Image courtesy of Brian Skerry, National Geographic
|TLDR||Still in development, newly engineered "micrometers" could one day autonomously swim the oceans to make the waters less acidic and save marine life|
Engineers at the University of California, San Diego have developed and tested a new “micromotor” that can theoretically remove carbon dioxide (an acidic pollutant) from the Earth’s oceans. These micromotors would use enzymes to propel through the water, converting carbon dioxide (CO2) into calcium carbonate (CaCO3) as they swim by utilizing the flow of water with carbonic anhydrase. In experiments, the micromotors removed 88% of the carbon dioxide from the seawater.
“In the future, we could potentially use these micromotors as part of a water treatment system, like a water decarbonation plant,” said Kevin Kaufmann, co-author of the study. “If the micromotors can use the environment as fuel, they will be more scalable, environmentally friendly and less expensive.”
What to do with the CO2 turned CaCO3, now in solid form? It could be stored or removed via a treatment plant such as the kind that Kaufmann describes. But what about letting micromotors loose in the oceans? It could prove difficult for such a tiny motor to store, let alone remove the CaCO3 it creates. Interestingly enough, though, calcium carbonate is a compound naturally found in marine organisms and fossils, such as coral and shells, respectively. So leaving behind CaCO3 may not be so bad…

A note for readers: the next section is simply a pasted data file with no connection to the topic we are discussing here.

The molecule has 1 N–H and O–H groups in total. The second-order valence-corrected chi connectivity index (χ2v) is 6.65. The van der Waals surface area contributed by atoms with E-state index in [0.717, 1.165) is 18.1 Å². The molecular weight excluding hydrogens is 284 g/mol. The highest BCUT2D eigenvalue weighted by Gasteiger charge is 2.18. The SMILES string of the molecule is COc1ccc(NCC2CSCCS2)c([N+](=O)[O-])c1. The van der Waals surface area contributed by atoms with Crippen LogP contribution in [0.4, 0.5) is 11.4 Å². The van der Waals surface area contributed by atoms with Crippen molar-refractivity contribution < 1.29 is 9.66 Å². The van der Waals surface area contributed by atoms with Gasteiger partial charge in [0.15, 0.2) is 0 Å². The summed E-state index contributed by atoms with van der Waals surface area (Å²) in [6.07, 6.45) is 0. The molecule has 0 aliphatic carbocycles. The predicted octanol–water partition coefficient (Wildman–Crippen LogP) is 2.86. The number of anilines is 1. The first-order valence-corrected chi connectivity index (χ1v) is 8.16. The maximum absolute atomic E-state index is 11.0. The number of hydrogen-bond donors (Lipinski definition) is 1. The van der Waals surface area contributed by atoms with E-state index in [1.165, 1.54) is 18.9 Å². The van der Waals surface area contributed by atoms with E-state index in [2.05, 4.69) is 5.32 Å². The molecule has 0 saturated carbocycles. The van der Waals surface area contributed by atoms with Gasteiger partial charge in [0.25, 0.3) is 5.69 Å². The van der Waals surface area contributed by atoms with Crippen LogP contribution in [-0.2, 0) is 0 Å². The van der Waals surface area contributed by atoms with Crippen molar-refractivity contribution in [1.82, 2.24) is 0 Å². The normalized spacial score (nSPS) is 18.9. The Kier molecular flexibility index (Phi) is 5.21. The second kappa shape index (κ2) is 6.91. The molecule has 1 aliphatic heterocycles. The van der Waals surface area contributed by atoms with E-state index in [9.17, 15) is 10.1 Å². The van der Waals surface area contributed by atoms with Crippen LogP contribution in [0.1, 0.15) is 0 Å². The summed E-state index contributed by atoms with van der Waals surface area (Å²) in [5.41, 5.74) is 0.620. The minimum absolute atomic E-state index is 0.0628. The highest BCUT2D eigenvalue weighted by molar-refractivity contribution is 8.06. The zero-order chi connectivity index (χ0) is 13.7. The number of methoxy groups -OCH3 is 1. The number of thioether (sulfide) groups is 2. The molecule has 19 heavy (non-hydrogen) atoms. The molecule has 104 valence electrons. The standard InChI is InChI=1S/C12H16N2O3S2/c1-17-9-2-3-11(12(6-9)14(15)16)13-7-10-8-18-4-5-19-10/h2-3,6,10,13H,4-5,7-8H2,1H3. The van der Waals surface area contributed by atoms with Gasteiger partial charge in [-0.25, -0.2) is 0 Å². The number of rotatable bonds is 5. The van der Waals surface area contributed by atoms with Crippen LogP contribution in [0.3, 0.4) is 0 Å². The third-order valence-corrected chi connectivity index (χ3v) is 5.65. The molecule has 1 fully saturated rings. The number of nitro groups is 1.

The real drawback with the current micromotor designs, however, is that the seawater solution used in the experiments required a hydrogen peroxide additive, and the micromotors required a platinum casing. The platinum reacts with the hydrogen peroxide to propel through the water. Platinum happens to be expensive, and adding vast amounts of hydrogen peroxide to the oceans may not be sustainable, let alone feasible.
The upside is that the solution requires only a small percentage of hydrogen peroxide — as little as 2 – 4%. At this concentration, the micromotors were able to propel 100 micrometers per second. In the next stage of development, the nanoengineers will attempt to find a platinum alternative that happens to be in greater abundance (and consequently, less expensive).
Why bother with these micromotors in the first place? Earth’s oceans act as carbon “sinks” in that they naturally draw CO2 out of the atmosphere. While helpful in slowing climate change, mankind’s production of carbon dioxide has pushed the oceans to their limits. Absorbing that atmospheric CO2 comes at a cost of making seawater more acidic, and acidic seawater is proven to be lethal to marine life. We are already seeing coral reefs (home to much of the ocean’s fish species) around the world die in incredible quantities as a result of the ocean’s recent acidification. More historically, an article from this Spring tied acidic oceans to the greatest extinction event ever 252 million years ago.